You can enlist [in the military], march in line and go to war—well, if someone can force you to do that. You have to believe in that authority and respect that authority. But you don’t have to do that—none of us have to. Every individual in this society makes this society function. Obviously there’s enough people to make it function. If everybody checked out and they were like “I’m not going to work today,” the economic system would fall. It’s going to happen eventually.
There’s a long history of fallen societies, but in this specific case, why do you believe that will happen?
Because we’re going to get rid of all of our natural resources. Generations of people will continue existing, but everything will change. We don’t know if a natural disaster may happen, but something is going make cities fall—they’re not sustainable entities. Cities have risen and fallen throughout history. It’s a constant cycle. The United States will fall eventually. It’s one of many governments—the Roman Empire fell, the Aztec empire fell…
Your song “La Jura,” is such a beautiful listen yet it has a powerful critique on institutional violence. Is it based on a specific incident?
The song was put together by Eduardo, our bassist, who also sings it. We wrote the lyrics together. Essentially, it’s about something he saw, someone he knew in the neighborhood. I think it was his friend, somebody younger. He grew up in Boyle Heights during the ‘90s when there was lots of violence in the streets and police brutality. Gang injunctions were happening and police were trying to get rid of all the gangs. They were very vicious in cracking down on the whole thing. The song is a real, honest sentiment in spite of the darkness in all of that.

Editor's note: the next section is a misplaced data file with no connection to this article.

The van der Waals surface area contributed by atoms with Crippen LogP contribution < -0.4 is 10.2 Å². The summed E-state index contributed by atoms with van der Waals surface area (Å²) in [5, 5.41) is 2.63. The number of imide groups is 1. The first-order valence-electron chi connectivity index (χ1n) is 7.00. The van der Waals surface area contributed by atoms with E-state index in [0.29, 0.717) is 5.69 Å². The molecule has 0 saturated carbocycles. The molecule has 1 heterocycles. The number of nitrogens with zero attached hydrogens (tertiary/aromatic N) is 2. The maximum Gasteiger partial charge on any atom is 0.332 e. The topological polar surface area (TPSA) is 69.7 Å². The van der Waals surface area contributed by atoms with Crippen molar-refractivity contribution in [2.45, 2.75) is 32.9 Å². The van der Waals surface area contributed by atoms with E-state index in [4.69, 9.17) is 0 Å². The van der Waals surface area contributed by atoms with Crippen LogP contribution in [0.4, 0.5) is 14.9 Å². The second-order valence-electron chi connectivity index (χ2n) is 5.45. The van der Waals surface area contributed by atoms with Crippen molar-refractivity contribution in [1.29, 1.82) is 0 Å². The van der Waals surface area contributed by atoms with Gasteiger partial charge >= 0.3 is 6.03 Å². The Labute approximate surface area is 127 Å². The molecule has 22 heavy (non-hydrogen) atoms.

What’s the song that you connect to the most on Freedom is Free?
“The Taker Story.” It’s based on a book called Ishmael by Daniel Quinn, which I read twice in order to write the song. My whole attempt with “The Taker Story” was to represent the ideas in the book—a man’s attempt to rewrite the myths of Western civilization. It’s very succinct and has an epistemological framework. It’s about what makes us perceive the world the way we do, and the ideas behind why the world is the way it is today. For one, people believe they don’t have to obey by the laws of nature. People put up fences and kill everything around us. There’s no animal in nature that works the way we’ve been doing things for the last 12,000 years. That’s a short amount of time within the whole scheme of history that humans have been killing the Earth, and we’ve been around for a good 200,000 years. But humans weren’t always like that. The whole point of the song is that everybody is living that story, the story of taking.
Your new partnership with Johnnie Walker, which features you covering “This Land is Your Land,” is empowering. It’s a refreshingly radical thing to see in the context of a commercial. Can you talk about that collaboration?
The brand was seeking a Latino group for the advertisement, and they chose us to represent the message. They dropped [the clip] on inauguration day, and that made so much sense. Once I saw the clip, I was like, ‘Damn, this is such a strong message right now!’ Especially because the public response has been overwhelmingly positive. People feel the message in it. We covered Woody Guthrie’s [“This Land is Your Land”], which is actually a song against fascism in the 1940s, a fact most of us are oblivious to. I feel like our rendition coupled with the production of the music video really gives you the sense that we, as Latinos, are claiming stake to these United States at a critical moment in American politics. Of course, the message is positive and the presentation is fresh and new. So we appreciate the fact that Johnny Walker decided to take such a stance because, at the end of the day, it’s putting Latinos on the map and helping to erode age-old stigmas. Some kid could say, ‘Wow, that guy looks like my cousin Ernesto!’ That’s what’s happening and that’s the future!